We’ve been buzzing about virtual internships since last year, and 2021 is looking even better with King’s students having access to lots of exciting work opportunities online and during our Internships & Placements Virtual Festival! But did you know there are two (two?) kinds of virtual internships? Read more to find out!
Even before the Covid-19 pandemic, virtual internships were on a steady rise. But as we all know, lockdown regulations and students logging onto university from various continents, virtual internships for students have become the norm. We all have an image of what a virtual internship looks like from the outside: you, on the dining room table or a sofa, logging onto a laptop for a virtual meeting or to check emails. But what about the actual experience itself? When it comes to the type of experience, a virtual internship might mean one of two things.
Traditional internships turned virtual
Firstly, the term ‘virtual internships’ can refer to a traditional internship that is happening remotely, perhaps due to lockdown regulations. Since March 2020, a lot of employers shifted their employees to work from home and it has been a regular experience for many student interns during the Covid-19 pandemic.
These kinds of internships can be really valuable as you will work directly with an employer and add value to their organisation. You might be worried about not having the same experience or creating connections in the same way as you would in a face-to-face internship. It is true that there are additional challenges to taking part in a virtual internship, and it might be harder to remain motivated during a virtual opportunity. However, it is possible to make connections and network during virtual internships – you’re just going to use different platforms and a little bit of creative thinking. Most employers are now used to communicating remotely and will actively support students through their virtual internship experience.
Virtual, simulation-based internship experiences
Virtual simulations or experiences, such as the King’s Internships: Insights programme or Forage are different from the above types of virtual internships in the sense that you are “trying out” the work without actually producing something for an employer. This means you are not actually in employment legally, but you are nevertheless developing transferrable skills in a work simulation setting. For example, this could mean problem-solving tasks, attending webinars, working with teams remotely and beyond. In addition, you are taking part in tasks or experiences to see if a particular industry or job role could be right for you.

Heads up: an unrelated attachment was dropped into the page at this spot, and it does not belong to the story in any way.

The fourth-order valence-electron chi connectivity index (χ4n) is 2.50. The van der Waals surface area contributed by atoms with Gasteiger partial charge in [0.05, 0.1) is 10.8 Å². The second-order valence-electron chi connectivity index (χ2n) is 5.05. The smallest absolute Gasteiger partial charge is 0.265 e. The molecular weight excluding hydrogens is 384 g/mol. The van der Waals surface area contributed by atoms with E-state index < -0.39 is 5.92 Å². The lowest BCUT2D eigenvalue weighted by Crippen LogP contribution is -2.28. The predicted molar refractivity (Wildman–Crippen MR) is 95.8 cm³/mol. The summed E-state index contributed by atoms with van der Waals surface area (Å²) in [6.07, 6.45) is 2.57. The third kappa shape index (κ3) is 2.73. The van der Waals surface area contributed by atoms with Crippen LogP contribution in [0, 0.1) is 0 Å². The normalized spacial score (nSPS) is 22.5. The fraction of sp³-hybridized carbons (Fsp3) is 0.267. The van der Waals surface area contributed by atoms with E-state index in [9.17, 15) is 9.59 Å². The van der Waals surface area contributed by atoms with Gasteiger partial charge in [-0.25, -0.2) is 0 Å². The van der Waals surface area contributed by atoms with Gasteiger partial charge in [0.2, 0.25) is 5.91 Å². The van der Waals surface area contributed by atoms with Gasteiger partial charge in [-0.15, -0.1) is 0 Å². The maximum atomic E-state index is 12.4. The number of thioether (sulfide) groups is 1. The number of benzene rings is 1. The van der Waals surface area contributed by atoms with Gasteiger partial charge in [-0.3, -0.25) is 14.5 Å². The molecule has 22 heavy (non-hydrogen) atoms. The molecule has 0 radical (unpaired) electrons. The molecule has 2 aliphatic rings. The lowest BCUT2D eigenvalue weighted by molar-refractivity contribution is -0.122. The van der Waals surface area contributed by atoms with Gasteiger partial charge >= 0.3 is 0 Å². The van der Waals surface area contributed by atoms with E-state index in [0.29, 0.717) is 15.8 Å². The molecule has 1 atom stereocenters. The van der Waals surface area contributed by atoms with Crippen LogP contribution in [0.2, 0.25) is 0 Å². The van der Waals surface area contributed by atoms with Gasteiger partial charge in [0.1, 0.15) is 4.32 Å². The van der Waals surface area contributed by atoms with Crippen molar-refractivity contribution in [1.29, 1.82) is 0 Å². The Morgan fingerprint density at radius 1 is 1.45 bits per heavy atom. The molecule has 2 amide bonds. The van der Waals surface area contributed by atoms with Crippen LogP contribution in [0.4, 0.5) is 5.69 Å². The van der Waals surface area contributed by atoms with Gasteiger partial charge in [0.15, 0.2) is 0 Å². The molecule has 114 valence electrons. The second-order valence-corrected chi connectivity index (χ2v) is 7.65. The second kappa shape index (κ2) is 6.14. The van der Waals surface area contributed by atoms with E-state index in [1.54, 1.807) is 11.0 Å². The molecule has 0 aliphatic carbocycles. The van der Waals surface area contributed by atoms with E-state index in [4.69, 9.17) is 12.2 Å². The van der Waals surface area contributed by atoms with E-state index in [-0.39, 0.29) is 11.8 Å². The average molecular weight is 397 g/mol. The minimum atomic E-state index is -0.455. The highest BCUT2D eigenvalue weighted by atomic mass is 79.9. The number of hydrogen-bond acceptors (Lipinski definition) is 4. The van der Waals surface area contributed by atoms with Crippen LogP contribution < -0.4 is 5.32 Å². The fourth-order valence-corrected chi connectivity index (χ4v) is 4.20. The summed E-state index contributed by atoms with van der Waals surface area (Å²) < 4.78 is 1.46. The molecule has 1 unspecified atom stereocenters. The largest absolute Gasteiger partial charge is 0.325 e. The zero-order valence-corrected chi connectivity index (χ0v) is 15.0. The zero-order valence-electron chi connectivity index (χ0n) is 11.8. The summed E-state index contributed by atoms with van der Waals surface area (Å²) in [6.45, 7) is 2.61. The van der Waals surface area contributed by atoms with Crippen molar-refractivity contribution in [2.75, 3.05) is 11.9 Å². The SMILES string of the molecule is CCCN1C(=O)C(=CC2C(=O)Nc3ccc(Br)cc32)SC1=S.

To learn more about virtual internships, check out what King’s student Ria had to say about her virtual internship experience in Summer 2020.
Employer’s view on virtual internships
It’s important to remember that every small thing that you do for your career development matters. Employers know this, and they value both types of virtual internships. As with any other type of experience, you will have to describe and show employers why the virtual internship you undertook is valuable to really get the benefit of your experience. Emphasise the knowledge, attributes, skills, and experience you gained: did you gain skills to cope with remote working, such as time management or virtual interpersonal skills? Or did you learn industry-specific skills?
Want to check out virtual internships at King’s? Head onto our Internships and Placements Festival! Also, check out King’s Internships on KEATS to learn what virtual experiences you can apply for today!